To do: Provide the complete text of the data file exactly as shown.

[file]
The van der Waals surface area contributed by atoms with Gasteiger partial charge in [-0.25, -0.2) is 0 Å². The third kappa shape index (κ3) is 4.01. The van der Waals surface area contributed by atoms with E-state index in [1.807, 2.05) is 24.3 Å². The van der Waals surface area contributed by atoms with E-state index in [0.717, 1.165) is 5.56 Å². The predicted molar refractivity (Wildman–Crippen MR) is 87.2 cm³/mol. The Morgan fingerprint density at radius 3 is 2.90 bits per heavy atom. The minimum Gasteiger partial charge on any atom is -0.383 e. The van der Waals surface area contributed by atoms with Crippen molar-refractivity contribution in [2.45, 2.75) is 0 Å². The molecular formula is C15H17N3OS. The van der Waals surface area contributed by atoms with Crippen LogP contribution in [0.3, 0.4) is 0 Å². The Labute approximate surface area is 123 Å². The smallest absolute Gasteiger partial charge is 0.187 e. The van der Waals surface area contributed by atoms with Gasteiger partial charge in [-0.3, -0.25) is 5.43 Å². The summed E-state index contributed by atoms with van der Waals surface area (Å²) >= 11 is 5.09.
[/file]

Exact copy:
The van der Waals surface area contributed by atoms with Gasteiger partial charge in [-0.25, -0.2) is 0 Å². The third kappa shape index (κ3) is 4.01. The van der Waals surface area contributed by atoms with E-state index in [1.807, 2.05) is 24.3 Å². The van der Waals surface area contributed by atoms with E-state index in [0.717, 1.165) is 5.56 Å². The predicted molar refractivity (Wildman–Crippen MR) is 87.2 cm³/mol. The Morgan fingerprint density at radius 3 is 2.90 bits per heavy atom. The minimum Gasteiger partial charge on any atom is -0.383 e. The van der Waals surface area contributed by atoms with Crippen molar-refractivity contribution in [2.45, 2.75) is 0 Å². The molecular formula is C15H17N3OS. The van der Waals surface area contributed by atoms with Crippen LogP contribution in [0.3, 0.4) is 0 Å². The Labute approximate surface area is 123 Å². The smallest absolute Gasteiger partial charge is 0.187 e. The van der Waals surface area contributed by atoms with Gasteiger partial charge in [-0.3, -0.25) is 5.43 Å². The summed E-state index contributed by atoms with van der Waals surface area (Å²) >= 11 is 5.09.